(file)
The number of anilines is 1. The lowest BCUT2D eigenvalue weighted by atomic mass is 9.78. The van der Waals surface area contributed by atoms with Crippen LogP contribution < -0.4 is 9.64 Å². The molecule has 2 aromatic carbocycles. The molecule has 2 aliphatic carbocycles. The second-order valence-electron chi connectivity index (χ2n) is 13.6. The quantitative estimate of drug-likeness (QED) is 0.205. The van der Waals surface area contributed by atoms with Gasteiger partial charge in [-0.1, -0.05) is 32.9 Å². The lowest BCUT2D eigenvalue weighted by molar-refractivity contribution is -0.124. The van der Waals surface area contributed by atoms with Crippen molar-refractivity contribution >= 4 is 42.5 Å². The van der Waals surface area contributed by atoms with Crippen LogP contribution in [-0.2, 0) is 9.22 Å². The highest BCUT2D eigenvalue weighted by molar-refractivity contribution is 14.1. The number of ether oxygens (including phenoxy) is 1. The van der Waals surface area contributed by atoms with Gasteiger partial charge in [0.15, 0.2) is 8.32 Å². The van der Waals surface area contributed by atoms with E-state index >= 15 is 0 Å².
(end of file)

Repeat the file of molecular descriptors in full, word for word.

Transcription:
The number of anilines is 1. The lowest BCUT2D eigenvalue weighted by atomic mass is 9.78. The van der Waals surface area contributed by atoms with Crippen LogP contribution < -0.4 is 9.64 Å². The molecule has 2 aromatic carbocycles. The molecule has 2 aliphatic carbocycles. The second-order valence-electron chi connectivity index (χ2n) is 13.6. The quantitative estimate of drug-likeness (QED) is 0.205. The van der Waals surface area contributed by atoms with Gasteiger partial charge in [-0.1, -0.05) is 32.9 Å². The lowest BCUT2D eigenvalue weighted by molar-refractivity contribution is -0.124. The van der Waals surface area contributed by atoms with Crippen molar-refractivity contribution >= 4 is 42.5 Å². The van der Waals surface area contributed by atoms with Crippen LogP contribution in [-0.2, 0) is 9.22 Å². The highest BCUT2D eigenvalue weighted by molar-refractivity contribution is 14.1. The number of ether oxygens (including phenoxy) is 1. The van der Waals surface area contributed by atoms with Gasteiger partial charge in [0.15, 0.2) is 8.32 Å². The van der Waals surface area contributed by atoms with E-state index >= 15 is 0 Å².